But the returns which motivate investors are the returns they anticipate will come to them. It is not the per cent "marginal efficiency of capital" in adding to output which concerns them, but the per cent which comes to them personally. In other words, they invest for what is left after the yield of capital has been tapped by the community or state for the public exchequer. When Hansen says that population has not increased enough to make additional capital seem worth constructing and when Keynes says that capital has increased so much that its "marginal efficiency" is too low to overcome "liquidity preference," they must both have in mind a sequential small yield to investors. And this percentage of yield would be much larger if capital were not taxed.

If, therefore, we were to untax capital and draw sufficient additional revenue to make up the loss, by heavier taxes on the geologically-produced and community-produced value of land, this would certainly provide a greater reward to those who save and invest in capital. If it is really true -- as both Keynes and Hansen contend-that the lack of an adequate gain on investment leads to business depression and unemployment, and if by such a change in tax policy we can decidedly increase that gain, what are the overriding arguments against our doing so?

On the theory that it could, just conceivably, come about in some later decade or generation or century, that the return on capital to investors -- even though untaxed -- would be so low as to greatly increase liquidity preference and thereby initiate depression, such depression would still not be inevitable. An appropriate monetary policy could both satisfy-satiate, if necessary-liquidity preference, and provide enough additional purchasing medium to maintain the demand for goods and labor.

The change in tax policy here suggested would yield definite and substantial benefits, even though not needed at all to give us a reprieve from any depression generated in the way or ways Hansen and Keynes describe. The heavier tax on community-produced land values would lessen the waste of holding good land out of use for speculation, as it has lessened such waste in parts of Australia where such a tax system is employed. Labor would be better supplied with land, the productivity of labor would be greater and real wages would be higher. With lower land rent, the cost of housing to tenants would be lower.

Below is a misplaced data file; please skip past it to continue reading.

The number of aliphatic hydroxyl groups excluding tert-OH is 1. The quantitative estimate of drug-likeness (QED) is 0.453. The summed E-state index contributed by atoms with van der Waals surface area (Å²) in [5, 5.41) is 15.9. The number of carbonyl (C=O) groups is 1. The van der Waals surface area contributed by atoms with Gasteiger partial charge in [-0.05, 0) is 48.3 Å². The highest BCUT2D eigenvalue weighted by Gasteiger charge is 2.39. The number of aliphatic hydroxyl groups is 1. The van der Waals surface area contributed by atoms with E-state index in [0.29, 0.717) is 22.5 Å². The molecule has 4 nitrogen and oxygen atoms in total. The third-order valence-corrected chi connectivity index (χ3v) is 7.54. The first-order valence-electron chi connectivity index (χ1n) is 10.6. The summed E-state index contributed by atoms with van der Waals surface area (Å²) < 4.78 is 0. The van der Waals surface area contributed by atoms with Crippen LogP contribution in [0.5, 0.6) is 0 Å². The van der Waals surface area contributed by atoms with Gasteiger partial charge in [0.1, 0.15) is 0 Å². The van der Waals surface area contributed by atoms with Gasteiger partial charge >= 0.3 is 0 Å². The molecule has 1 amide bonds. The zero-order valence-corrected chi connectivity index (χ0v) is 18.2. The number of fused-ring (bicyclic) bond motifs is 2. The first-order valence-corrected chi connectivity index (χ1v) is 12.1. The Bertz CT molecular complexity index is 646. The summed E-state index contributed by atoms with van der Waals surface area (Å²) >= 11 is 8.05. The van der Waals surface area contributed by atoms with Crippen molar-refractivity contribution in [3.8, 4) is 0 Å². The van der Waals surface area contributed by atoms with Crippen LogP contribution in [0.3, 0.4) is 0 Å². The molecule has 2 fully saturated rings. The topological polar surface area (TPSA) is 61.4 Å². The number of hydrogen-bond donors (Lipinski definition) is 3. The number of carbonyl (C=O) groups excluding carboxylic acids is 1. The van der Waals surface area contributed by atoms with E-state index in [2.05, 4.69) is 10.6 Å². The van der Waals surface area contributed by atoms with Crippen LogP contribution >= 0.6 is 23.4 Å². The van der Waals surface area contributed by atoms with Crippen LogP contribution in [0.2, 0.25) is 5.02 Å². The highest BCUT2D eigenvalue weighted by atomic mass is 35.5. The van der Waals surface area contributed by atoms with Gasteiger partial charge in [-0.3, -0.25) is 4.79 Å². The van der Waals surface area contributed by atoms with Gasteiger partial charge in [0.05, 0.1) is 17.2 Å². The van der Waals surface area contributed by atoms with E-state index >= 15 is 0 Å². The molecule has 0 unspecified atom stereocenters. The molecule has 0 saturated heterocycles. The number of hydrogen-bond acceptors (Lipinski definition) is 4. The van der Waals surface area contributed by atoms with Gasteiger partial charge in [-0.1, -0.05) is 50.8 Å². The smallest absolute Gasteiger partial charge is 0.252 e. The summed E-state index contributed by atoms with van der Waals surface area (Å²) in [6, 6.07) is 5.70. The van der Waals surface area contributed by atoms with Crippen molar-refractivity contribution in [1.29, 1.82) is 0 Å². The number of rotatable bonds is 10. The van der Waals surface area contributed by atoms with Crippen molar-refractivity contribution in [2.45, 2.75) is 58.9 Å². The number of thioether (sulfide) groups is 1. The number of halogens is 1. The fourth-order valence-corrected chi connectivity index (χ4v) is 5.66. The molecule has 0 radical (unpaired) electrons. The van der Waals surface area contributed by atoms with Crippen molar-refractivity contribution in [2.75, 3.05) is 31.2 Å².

Both cogent theory and available statistical data from Australia indicate that the larger percentage of gain to investors in new capital would bring about more capital construction in the communities, states and nations where this tax policy was followed. Thus, labor in them would be better provided with capital as well as better provided with land. For this reason too, then, the productivity of labor would be greater and wages would be higher. Why should not followers of Hansen and Keynes join in urging this reform? On the basis of their explanations of how business depressions are or may be brought about, such a tax policy would be a definite help in preventing them -- or, at worst, delaying them. On the basis of their own hypotheses, it would offer threatened humanity at least a reprieve and perhaps a long-even an indefinitely long! -- reprieve. Why do they ignore it? Do some of them fear, perhaps, that to express approval of a land-value-tax policy might make them professionally declasse? Or has it really never occurred to any of them that the possibility of land-value taxation has any bearing whatever on the adequacy or the correctness of the Keynes-Hansen analysis?


  1. In The Worldly Philosophers, New York, Simon and Schuster, 1953, pp. 289-90.
  2. New York, W. W. Norton, 1951, p. 75.
  3. New York, W. W. Norton, 1941, p. 41, footnote.
  4. This and the next four paragraphs are taken, with only slight changes, from my Basic Principles of Economics, 3rd ed., Columbia, Mo. (Lucas Brothers), 1955, Vol. II, p. 179, beginning with footnote and following with text.
  5. Basic Principles of Economics, op. cit., Vol. II, pp. 160-3, especially 163.
  6. In "Monetary Velocity and Monetary Policy," Review of Economics and Statistics, 30 (November, 1948), especially p. 309. See also his "Bank Reserves and Business Fluctuations," Journal of the American Statistical Association, 3 (December, 1948). Even if one is not convinced by Warburton's data here cited, that declining velocity of circulating medium is "sequential" to "failure of the money supply," Hansen's view that a decreasing rate of population growth generates unemployment remains equally implausible. Thus, some may contend that, with many borrowers, an increased interest rate charged by banks could bring about a cautious slowing down of their expenditures for goods and labor even before it reduced their borrowing. Having intended to borrow a certain amount in October, such a potential borrower might, recognizing the "tightness" of credit, slow down his expenditures in September in anticipation of borrowing less in October, than he would borrow had the bank rate remained low. But on this assumption, too, it is bank policy, and not a declining rate of population growth, that has decreased the demand for goods and for labor.
  7. The General Theory of Employment, Interest and Money, New York, Harcourt, 1936, p. 219 and, for "definition of the rate of interest," p. 167.